Here is our little house story in Spokane, Washington.
In the spring of 2006 I was walking through my neighborhood, as I had done so many times over the years and for some reason I really noticed this small, tired and neglected building with its Mission Revival architecture, very unusual for Spokane. As an Albuquerque, New Mexico transplant, I was automatically drawn to its style. It turned out the owner was a local contractor preparing to demo the building and construct a duplex. My partner, Val, and I made an offer and were soon the new owners of the North Hill Substation, built in 1930 as the local utility power distribution site with a mere 374 square feet and 13ft ceilings. We started ever so slowly, huddled in a corner with an electric heater, pen and paper and tried to wrap our heads around our vision for this great piece of history. It has evolved to what it is today affectionately called “The Little House.”
One big obstacle to this adventure was learning to let go of all my stuff. As a dealer and collector of antiques I had a daunting task ahead of me! For 4 years with the help of eBay, Craig’s List, thrift store donations and the dump I was able to whittle things down. Two years ago I was ready to vacate my 1500Sqft apt and see if I could really be happy in one fifth of the space. I made due with a woodstove for heat. I also had a propane cook top and refrigerator I used previously for camping. I found not only was it do-able, but soon realized that less is truly more. After 13 years, Val and I decided to move in together into her house. But with 2600 sqft, 3 bathrooms and kids grown and moved away plans have changed once again. Together we are diligently working towards the “small move” back to the Little House. Continue Reading »
Adam Nash photographed this beautiful photo this week. Here is what he says: I took this photo up near Mt. Baker Ski Area in the Washington Cascades. It appears that this small A-frame (potentially a tiny home) has an incredible one-of-a-kind view of Mt. Shuksan. It doesn’t get any more idyllic.
The bloggable part of this scene is the ‘tiny home’ on the hill. A home with a window looking out at the whole Mt. Shuksan massif 24/7. For me a window is infinitely better than any framed piece of art on the wall. It glows! It radiates! Its like a backlit, ever appropriately changing, landscape photograph. It never feels wrong.
No one, in a house of a natural setting, ever said, “I wish there were less windows.”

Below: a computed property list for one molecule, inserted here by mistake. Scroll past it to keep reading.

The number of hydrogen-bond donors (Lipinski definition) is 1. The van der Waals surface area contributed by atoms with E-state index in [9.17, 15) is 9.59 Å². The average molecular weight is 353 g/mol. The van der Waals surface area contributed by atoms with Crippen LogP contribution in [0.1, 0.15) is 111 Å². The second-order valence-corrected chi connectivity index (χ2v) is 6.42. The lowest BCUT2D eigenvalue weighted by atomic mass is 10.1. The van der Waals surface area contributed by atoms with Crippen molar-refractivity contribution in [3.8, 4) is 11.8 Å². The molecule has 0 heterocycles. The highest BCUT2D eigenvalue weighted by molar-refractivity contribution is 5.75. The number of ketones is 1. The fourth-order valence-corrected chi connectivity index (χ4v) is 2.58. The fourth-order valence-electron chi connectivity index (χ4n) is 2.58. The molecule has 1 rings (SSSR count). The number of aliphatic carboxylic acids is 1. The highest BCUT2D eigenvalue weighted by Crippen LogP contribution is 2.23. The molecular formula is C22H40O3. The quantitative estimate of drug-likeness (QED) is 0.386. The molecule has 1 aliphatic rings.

Given the opportunity to live here with an original Ansel Adams print hanging on the wall or a simple window, which would you choose? Leave a comment. Pin it, share it. Spread your love of all things amazing in this world. And do good things. -AND Click here to see more of Adams photography.
by Paul and Shari Roten
We are the former owners of Kaizen Tile & Stone in the Seattle area, although are both originally from small towns in the Midwest of the USA.
We spent years renovating others homes as well as our own cottage in West Seattle prior to starting our tiny house outside Newport, Washington. We’ve gone from 10 acres of woods to having an “Ideabox” inspired home well underway with the burgundy metal roof due to be installed in just two weeks!
We’d love to include some pictures and would love to share our story. Because of your site, we have been inspired by others walking a similar path, and made changes to our footprint after seeing some of the plans from Ideabox. As parents of 5 and grandparents of another 5, we’ve decided to make our Roten Retreat a two story to accomadate our lives and loves, with option as we age to be able to live on one level only. The foot print is 500 sq ft with 1000 total for both floors. Continue Reading »
Hi folks! My tiny house, the Bayside Bungalow, in Olympia, Washington is available for rent this winter. I’m looking for a full-time renter from December or January through April. Tiny houses in the Northwest fare much better in the winter when someone is living there full-time running the water & keeping the heat on (i.e. no frozen tiny pipes!). And now with the Envi heater AND Dickenson stove, it’ll stay nice and cozy! The house sits on waterfront property on the shore of the Puget Sound, in a rural, quiet setting, which is 15 minutes from downtown Olympia.
Photogrpahs Copyright Tumbleweed Tiny House Company
Asking $550/mo. with utilities included, but I’m willing to be flexible for the right fit.
See www.baysidebungalow.com for photos, and contact information. If you or someone you know is interested, please pass along the word and let me know!